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Research ESRIG - Energy and Sustainability Research Institute Groningen Centre for Isotope Research - CIO Research

Polar mercury pollution in the framework of global and regional emission sources (Arctic Centre) | Frits Steenhuisen

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Field I Discipline

  • Environmental Sciences
  • Geosciences Multidisciplinary
  • Multidiciplinary Sciences


  • Environmental science (Polar regions)
  • Global mercury emissions
  • Radioecology and environmental distribution of radionuclides
  • Spatial analysis (GIS)
  • Python
  • Data analysis


This project focuses on the geospatial distribution of global anthropogenic mercury emissions to air (1990 - present). The request for geospatially distributed emissions data originally came from the Arctic Council’s Arctic Monitoring and Assessment Programme (AMAP) working group, which has been compiling and reporting information on global anthropogenic emissions of mercury since the mid-1990s and using this information to model mercury transport to and fate in the Arctic. In recent years, the mercury emission inventory work has been produced through collaboration between AMAP and UN Environment as part of the UN Environment Global Mercury Assessment (GMA).

The Arctic Centre (RuG) has been contributing to this activity by supporting work to geospatially distribute the resulting global emissions and provide these data to modelling groups. Over time, information concerning emissions estimates, locations of point sources and spatial proxies used to distribute dispersed emissions have greatly improved. This, in turn, provided the need and justification for effort to update methods and models applied to produce the geospatially distributed emissions estimates.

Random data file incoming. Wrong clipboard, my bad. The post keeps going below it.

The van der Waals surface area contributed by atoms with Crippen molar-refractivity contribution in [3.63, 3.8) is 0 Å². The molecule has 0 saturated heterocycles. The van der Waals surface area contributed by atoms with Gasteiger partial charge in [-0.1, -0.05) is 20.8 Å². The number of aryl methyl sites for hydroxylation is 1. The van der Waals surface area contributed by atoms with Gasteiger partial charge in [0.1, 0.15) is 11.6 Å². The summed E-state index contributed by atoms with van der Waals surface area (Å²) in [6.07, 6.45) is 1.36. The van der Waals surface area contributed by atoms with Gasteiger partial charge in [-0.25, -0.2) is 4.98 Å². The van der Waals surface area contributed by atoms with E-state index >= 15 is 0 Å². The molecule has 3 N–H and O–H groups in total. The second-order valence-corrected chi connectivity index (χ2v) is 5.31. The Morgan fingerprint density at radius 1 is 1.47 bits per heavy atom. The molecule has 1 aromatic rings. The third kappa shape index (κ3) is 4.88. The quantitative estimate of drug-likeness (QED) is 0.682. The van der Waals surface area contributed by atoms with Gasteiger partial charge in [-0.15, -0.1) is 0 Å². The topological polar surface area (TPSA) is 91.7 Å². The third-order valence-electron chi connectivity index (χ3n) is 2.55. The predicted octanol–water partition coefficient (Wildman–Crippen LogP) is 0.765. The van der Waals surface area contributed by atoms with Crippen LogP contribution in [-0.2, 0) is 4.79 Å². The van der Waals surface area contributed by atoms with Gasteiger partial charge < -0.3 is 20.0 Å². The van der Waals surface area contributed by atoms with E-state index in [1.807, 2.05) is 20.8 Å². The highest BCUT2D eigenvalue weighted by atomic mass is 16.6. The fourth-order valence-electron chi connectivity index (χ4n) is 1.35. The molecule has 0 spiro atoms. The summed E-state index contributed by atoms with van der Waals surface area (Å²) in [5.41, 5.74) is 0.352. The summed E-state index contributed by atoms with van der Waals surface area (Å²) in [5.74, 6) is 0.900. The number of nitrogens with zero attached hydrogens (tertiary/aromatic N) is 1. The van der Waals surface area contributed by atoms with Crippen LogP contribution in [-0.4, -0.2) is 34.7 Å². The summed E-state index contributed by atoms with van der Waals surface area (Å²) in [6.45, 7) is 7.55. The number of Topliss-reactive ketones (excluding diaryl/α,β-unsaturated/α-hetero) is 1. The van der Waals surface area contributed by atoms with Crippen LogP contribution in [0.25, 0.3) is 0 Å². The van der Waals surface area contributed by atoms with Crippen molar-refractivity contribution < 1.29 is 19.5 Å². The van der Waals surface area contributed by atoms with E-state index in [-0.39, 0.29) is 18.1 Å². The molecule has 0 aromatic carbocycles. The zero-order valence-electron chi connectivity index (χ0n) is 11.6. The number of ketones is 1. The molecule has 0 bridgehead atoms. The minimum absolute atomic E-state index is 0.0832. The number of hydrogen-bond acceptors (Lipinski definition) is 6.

The current model has been optimized to focus in more detail on point sources and simplify incorporation of new data for geospatial distribution of diffuse emission sources. Emissions data are currently calculated for three mercury species (gaseous elemental mercury, gaseous divalent mercury and particle-bound mercury) for 17 main sectors. This project also considers specific mercury emission sources on Svalbard, and their impact on the local mercury contamination, using PAHs as a marker to distinguish mercury from these local source and mercury from other sources, such as long-range transport.

Supervision by

Ny-Alesund - photo by Frits Steenhuisen
Ny-Alesund - photo by Frits Steenhuisen
Geospatially distributed (total) mercury emissions to air from anthropogenic sources in 2015
Geospatially distributed (total) mercury emissions to air from anthropogenic sources in 2015
Last modified:06 April 2023 4.56 p.m.